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Barbados Celebrates 55 Years of Independence And Transitions to a Republic

by Karen Rollins Nov 30, 2021

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At midnight on 30 November 2021, Barbados celebrated 55 years of independence and its transformation into a parliamentary Republic.

Fireworks lit up the night sky to mark the momentous occasion which saw the island replace Britain’s Queen Elizabeth II as head of state.

The impressive pyrotechnic display followed the official swearing-in ceremony for the country’s first President, Dame Sandra Mason, which was witnessed by national, regional and international dignitaries, including Prince Charles who is the guest of honour at the Republic celebrations.

The fireworks, which symbolised the beginning of a new era, were set off from strategic locations in St Lucy, St Joseph, and St Philip to honour three key Barbadian figures; the father of Independence, Errol Walton Barrow, Sir Grantley Adams who introduced adult suffrage, and the new President Dame Sandra Mason who comes from St Philip.

Across the island, big screens were erected for Barbadians to enjoy the historic event within their communities. The nationwide COVID-19 curfew from midnight to 5am was also lifted for one night, so that people could truly participate in one of the most significant events in Barbados’ history.

The celebrations moved into full swing after 7pm on Monday 29 November at Independence Square with a cultural performance from the newly-reconstructed National Youth Steel Orchestra under the musical direction of Lowrey Worrell.

Later on, several leading Barbadian singers including Stedson ‘Red Plastic Bag’ Wiltshire, Biggie Irie, TC, Edwin, and Peter Ram, kept the party going at National Heroes Square.

Parliament Building, Bridgetown, Barbados

Every element of the overnight ceremony, which lasted over six hours, poignantly represented Barbados’ colonial past and its future as the world’s newest Republic.

Barbados was initially claimed on behalf of King James I in May 1625 when the first British ship arrived under the command of Captain John Powell. The island stayed under British control for over 340 years until 30 November 1966.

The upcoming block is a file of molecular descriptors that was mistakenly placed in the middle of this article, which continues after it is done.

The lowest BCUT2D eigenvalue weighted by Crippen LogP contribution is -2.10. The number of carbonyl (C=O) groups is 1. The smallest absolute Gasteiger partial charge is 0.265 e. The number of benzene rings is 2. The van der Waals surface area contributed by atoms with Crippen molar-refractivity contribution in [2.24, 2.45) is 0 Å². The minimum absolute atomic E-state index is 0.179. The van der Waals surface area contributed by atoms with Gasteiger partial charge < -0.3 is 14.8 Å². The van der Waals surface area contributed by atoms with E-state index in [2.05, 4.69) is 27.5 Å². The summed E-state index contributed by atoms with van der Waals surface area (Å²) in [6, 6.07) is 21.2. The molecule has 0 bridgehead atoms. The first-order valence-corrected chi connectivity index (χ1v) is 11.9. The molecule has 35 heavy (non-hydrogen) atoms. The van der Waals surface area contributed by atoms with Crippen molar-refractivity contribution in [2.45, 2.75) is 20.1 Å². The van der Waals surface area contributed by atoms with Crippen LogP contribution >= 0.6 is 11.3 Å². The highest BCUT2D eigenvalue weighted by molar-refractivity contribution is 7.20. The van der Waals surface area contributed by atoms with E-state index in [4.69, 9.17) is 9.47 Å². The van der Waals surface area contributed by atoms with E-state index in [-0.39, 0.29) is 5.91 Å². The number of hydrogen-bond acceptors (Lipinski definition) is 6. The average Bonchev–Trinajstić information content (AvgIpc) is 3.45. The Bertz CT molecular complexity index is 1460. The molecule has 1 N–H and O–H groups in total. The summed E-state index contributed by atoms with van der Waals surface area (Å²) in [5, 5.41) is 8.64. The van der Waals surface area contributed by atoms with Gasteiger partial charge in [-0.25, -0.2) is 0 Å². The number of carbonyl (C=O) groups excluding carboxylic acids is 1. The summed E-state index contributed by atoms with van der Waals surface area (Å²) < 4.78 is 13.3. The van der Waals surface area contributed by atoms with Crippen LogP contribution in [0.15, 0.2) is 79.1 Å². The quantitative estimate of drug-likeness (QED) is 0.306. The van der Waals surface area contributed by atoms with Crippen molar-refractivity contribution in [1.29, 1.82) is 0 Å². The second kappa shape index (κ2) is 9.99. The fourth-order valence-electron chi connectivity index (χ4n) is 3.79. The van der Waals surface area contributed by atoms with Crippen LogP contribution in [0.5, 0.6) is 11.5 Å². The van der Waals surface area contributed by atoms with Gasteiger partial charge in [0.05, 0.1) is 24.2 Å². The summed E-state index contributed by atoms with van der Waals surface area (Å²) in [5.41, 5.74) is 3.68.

In his speech following the installation of Barbados’ new President, the Prince of Wales said the “trusted partnership” between the UK and Barbados would remain intact. He acknowledged the “appalling atrocity of slavery” but congratulated the island on all that it has achieved and said that it held a special place in his heart.

He added: “I remain deeply committed to this very special country and to your future prosperity and wellbeing. I shall always consider myself a friend of Barbados.”

In a tweet ahead of the major celebrations, British Prime Minister Boris Johnson also insisted that Britain and Barbados will remain “steadfast friends and allies”, and work together on important issues such as climate change.

In her first message to the country as President, Dame Sandra, said the island was “seizing the full substance of our sovereignty”.

She added: “Today, we set our compass to a new direction. Girded by the successes of the last 55 years, buoyed by the confidence garnered from our triumphs and accomplishments, committed to country and to each other, and motivated to press confidently and boldly forward for the sake of our nation and for present and future generations.”

Meanwhile, one of the major annoucements on the night was the conferring of the honour of National Hero on Barbadian superstar Rihanna who was at the event. Prime Minister Mia Mottley urged her to continue to “shine like a diamond and bring honour to your nation.”

Several other inspirational Barbadians were also recognised in the 55th Independence National Honours list, including the team who have led the country’s response to the ongoing COVID-19 pandemic.

Sources: Barbados Government Information Service, The Guardian, and BBC News.